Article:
THE LEGACY Hours: 9:00 AM
Hours: 9:00 AM – 5:00 PM
1500 14th Street 806.791.2723
4th ANNUAL SPLASH OF RED EXHIBIT
January 27 –March 31, 2017
The YWCA’s Legacy Event Center and The West Texas Watercolor Society is pleased to announce the 4th Annual Splash of Red Exhibit. Featured are over 40 paintings by local artists using the color red in either watercolor, acrylic, or mixed media formats. Patrons are encouraged to come by the Legacy from 9-5pm daily. A People’s Choice Award will be presented following the exhibit.
The Legacy Event Center is a beautiful venue for local artists to display their work and features various exhibits throughout the year. The West Texas Watercolor Society calls the Legacy its home and meets monthly to hone their talents through workshops and collaboration. In return, they host shows throughout the year and exhibit their work in ever-changing exhibits. The artwork and jewelry is also for sale with a portion going to the Legacy and the YWCA programs.
Year Around Event (2017)
1500 14th Street
BAYER MUSEUM OF AGRICULTURE The museum
BAYER MUSEUM OF AGRICULTURE
The museum is open Tuesday-Saturday 10:00 AM – 5:00 PM year round.
1121 Canyon Lake Drive 806.744.3786
Guided Tours are $5.00. Reservations accepted at 806.744.3786
Agricultural machinery and artifacts, with exhibits dating to the pioneering years of agriculture on the South Plains. Exhibits include horse-drawn plows, planters, and cultivators, restored tractors and equipment, and household items.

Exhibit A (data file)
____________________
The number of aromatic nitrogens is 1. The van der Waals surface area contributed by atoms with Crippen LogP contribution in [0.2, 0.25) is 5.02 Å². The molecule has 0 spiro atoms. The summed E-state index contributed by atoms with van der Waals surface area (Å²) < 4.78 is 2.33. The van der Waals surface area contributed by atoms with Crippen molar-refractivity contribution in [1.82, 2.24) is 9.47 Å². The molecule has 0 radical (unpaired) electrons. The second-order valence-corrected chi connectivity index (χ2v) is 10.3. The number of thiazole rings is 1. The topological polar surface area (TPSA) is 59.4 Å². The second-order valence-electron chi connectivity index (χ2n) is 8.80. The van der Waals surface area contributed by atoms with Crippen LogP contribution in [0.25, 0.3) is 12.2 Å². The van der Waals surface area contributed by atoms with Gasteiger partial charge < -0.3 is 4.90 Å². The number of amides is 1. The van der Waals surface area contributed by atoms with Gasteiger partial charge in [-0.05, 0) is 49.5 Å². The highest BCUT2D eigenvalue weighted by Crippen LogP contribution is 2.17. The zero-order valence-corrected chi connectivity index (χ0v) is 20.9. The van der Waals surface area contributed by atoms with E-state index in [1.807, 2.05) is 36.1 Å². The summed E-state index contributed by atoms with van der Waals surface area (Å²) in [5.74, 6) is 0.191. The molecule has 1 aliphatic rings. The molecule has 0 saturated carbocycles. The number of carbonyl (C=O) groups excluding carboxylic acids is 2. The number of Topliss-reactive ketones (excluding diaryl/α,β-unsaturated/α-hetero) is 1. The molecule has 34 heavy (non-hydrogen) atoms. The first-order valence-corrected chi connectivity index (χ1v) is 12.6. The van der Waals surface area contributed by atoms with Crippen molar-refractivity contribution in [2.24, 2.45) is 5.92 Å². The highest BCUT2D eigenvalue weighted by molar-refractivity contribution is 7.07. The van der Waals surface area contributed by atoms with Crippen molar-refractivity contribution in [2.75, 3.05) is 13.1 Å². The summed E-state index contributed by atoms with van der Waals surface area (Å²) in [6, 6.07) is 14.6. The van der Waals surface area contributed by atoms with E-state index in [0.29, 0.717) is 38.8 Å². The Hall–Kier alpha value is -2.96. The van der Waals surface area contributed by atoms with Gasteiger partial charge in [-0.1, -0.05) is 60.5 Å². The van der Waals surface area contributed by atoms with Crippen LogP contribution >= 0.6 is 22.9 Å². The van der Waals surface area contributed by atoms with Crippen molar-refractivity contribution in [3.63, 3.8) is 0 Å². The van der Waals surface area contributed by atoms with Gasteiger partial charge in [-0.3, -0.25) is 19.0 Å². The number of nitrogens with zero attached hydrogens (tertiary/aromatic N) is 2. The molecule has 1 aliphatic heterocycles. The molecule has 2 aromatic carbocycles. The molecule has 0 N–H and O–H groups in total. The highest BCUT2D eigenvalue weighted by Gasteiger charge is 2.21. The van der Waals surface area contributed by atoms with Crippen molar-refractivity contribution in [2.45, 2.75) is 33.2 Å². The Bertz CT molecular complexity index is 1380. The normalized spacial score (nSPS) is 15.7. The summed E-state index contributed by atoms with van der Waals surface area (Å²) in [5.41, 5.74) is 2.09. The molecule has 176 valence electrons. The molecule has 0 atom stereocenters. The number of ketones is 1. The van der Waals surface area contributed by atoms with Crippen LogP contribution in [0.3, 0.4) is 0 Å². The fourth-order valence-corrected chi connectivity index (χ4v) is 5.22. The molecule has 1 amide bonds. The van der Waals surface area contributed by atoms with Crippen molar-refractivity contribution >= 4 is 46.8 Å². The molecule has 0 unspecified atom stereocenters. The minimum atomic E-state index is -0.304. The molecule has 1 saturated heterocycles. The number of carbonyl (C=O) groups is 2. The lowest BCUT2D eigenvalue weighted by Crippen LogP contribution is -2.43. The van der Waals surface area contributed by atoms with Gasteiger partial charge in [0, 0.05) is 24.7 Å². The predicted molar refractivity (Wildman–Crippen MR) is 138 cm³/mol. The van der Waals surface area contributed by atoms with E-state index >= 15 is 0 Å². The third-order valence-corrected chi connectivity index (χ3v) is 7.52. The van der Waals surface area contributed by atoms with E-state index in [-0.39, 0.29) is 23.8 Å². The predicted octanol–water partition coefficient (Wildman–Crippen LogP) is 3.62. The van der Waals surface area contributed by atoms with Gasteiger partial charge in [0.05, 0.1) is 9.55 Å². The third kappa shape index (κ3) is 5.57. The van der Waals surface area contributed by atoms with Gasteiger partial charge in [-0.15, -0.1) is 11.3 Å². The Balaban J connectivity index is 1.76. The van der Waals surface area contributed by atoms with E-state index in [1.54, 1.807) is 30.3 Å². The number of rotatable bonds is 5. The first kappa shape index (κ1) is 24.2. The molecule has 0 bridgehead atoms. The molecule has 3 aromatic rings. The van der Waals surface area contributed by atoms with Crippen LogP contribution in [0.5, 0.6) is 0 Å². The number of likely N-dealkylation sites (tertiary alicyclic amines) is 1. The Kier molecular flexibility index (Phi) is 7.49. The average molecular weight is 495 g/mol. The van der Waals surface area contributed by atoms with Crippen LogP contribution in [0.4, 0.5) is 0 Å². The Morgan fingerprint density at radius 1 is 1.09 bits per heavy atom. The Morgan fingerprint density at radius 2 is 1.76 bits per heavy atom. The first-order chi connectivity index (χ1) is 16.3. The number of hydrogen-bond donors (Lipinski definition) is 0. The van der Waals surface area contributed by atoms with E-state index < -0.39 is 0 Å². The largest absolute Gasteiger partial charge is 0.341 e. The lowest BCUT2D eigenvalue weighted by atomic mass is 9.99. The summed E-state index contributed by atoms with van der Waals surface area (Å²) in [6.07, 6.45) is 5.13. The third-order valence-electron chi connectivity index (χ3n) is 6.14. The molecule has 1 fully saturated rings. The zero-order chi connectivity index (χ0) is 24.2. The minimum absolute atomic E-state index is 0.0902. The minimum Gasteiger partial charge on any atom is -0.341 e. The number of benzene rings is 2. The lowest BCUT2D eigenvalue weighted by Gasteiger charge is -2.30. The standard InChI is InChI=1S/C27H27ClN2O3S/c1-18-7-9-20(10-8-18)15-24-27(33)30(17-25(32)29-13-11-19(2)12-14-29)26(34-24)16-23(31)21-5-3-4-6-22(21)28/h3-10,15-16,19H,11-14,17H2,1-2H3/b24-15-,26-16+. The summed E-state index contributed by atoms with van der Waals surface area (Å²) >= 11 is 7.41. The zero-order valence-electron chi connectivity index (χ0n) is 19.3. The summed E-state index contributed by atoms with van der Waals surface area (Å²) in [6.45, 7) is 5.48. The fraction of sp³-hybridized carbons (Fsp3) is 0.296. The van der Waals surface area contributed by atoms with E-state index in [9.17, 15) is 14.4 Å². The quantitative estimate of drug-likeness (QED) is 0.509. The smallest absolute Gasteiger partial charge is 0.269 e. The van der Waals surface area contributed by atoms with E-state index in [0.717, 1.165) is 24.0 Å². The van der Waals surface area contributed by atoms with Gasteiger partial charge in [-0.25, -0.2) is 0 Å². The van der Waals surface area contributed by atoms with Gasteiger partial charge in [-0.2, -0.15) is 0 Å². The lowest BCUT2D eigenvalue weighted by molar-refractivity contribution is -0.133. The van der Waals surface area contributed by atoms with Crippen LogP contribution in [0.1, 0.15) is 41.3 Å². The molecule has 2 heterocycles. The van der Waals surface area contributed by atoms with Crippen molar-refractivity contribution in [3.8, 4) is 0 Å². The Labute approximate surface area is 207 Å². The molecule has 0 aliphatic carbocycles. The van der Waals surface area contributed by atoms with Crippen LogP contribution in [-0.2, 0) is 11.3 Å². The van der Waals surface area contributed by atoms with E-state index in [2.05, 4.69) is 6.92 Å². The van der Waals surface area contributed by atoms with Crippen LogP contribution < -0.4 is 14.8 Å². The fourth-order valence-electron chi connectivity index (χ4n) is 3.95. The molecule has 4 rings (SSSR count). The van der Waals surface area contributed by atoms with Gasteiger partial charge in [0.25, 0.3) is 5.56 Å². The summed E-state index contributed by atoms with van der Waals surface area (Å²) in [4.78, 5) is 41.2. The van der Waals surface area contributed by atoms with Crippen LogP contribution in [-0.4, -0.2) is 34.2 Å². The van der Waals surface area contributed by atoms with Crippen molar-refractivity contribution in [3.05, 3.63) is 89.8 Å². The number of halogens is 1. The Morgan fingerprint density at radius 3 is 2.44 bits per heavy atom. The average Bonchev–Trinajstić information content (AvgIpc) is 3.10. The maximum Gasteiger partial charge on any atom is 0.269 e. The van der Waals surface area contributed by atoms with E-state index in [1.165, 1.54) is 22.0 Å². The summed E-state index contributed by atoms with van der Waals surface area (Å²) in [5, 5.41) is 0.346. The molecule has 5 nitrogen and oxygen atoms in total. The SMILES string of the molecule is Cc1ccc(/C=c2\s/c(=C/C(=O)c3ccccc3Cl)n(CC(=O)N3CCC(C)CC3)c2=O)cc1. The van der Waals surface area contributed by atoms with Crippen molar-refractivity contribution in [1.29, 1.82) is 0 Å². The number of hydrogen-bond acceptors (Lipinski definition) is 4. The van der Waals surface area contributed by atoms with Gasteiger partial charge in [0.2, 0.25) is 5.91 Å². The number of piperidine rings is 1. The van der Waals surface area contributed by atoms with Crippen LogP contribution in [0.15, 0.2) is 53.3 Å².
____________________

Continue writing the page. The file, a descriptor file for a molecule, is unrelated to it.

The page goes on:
The Bayer Museum of Agriculture takes you from horse drawn implements to the tech-Savvy, computer GPS, driven equipment and farmers of today.
The Alton Brazell Exhibit Hall contains the museum’s large collection of historic farming artifacts. From restored antique tractors to harvesting equipment, highlights include and interactive Blacksmith Shop, a history of cotton ginning exhibit, and the largest display of pedal tractors in the United States.
The Central Exhibit hall features the Crops: Harvesting the Facts exhibit about the major crops grown in the United States, The Cotton Harvesting Experience, and the Bayer Crop Science Exhibit. These exhibits are interactive with a focus on modern agriculture, its science and practices.
In the early 1930’s, to spur the economy from the depression and help American farmers, President Roosevelt and his administration, started “The Ropes Project” and/or “The Colony”. This area was an area of approximately 16,000 acres northwest of Ropesville, Texas. Approximately 77 families received, by a lottery system, a farm ranging from approximately 120-200 acres. It included a framed two-bedroom house of approximately 792 square feet, a windmill, and a barn. This house is one of the last original houses from the project. Future plans include the addition of a windmill, chicken coop and grainary.
House donated by Larry and Rebecca Smith in loving memory of Mildred Knight Server.
Outdoor Exhibits: A real working pivot irrigation system and a historic 1930s farmstead can be found among the tractors and machines showcased in our outdoor exhibits.
The BMA is the perfect place for your next event. The Plains Cotton Growers Conference center is complete with catering kitchen and seating for 300.
Grace’s General Store
The farm theme of GRACE’S GENERAL STORE has unique gifts and home décor. Great for your gift giving and home decorating needs.